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- The 2014 Big Picture on Cyber Security
- AFCEA Answers
- Ask the CIO
- Connected Government: How to Build and Procure Network Services for the Future
- Continuing Diagnostics and Mitigation: Discussion of Progress and Next Steps
- Federal Executive Forum
- Federal Tech Talk
- The Intersection: Where Technology Meets Transformation
- Maximizing ROI Through Data Center Consolidation
- Moving to the Cloud. What's the best approach for me
- Navigating Tough Choices in Government Cloud Computing
- The New Generation of Database
- Satellite Communications: Acquiring SATCOM in Tight Times
- Transformative Technology: Desktop Virtualization in Government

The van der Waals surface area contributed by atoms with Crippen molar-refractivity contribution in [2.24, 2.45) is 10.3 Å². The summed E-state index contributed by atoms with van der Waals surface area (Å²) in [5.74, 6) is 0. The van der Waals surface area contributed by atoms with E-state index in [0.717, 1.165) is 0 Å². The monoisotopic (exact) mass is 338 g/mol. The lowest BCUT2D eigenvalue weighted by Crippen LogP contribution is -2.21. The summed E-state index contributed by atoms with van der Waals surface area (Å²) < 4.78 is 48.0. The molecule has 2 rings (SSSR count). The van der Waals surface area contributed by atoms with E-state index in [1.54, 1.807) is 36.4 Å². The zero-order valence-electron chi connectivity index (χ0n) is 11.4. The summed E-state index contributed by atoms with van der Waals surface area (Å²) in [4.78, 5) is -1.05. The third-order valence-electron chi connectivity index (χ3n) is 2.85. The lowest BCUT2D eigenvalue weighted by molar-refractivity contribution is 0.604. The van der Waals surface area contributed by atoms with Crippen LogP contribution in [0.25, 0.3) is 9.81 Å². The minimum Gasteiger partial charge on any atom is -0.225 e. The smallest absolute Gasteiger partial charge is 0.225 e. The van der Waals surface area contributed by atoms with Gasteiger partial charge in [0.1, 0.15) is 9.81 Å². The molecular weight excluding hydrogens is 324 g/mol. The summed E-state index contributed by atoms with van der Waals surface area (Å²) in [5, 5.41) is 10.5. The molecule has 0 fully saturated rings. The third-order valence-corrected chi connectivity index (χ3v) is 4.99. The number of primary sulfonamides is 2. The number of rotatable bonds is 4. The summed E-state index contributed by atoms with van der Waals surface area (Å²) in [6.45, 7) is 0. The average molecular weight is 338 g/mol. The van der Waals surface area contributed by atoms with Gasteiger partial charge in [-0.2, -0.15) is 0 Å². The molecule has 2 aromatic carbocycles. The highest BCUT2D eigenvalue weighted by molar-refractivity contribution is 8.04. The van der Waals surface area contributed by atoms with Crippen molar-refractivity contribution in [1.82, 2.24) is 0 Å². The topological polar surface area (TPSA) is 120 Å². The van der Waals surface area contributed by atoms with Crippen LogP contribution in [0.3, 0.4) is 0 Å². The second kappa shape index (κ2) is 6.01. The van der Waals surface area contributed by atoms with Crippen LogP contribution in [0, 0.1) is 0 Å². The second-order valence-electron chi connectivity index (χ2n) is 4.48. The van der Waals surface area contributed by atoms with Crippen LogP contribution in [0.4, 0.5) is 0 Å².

- Value of Health IT
Shows & Panels
Analysis: Flimsy 'business case' led to e-gov cuts
Thursday - 9/22/2011, 6:06pm EDT
The Senate Appropriations Committee would like to shrink the fund to about $7 million in fiscal 2012, and the House will fund the account at just under $16 million. That's much smaller than the $34 million the administration asked for in ots original budget request in February.
One reason for cuts to the e-gov budget is agencies have failed to make a business case for open government projects, said Mark Forman, former e-gov administrator, said in an interview with In Depth with Francis Rose.
Lawmakers, instead, see these funds as going to "vaporware," policies that will go nowhere, Forman said.
"You've got to state the value proposition and have that line of sight...the cause and effect data that you are in this case going to generate the cost savings or whatever the metrics are anointed by CBO (congressional Budget Office), so they can score this as no net cost or very little net cost," Forman said.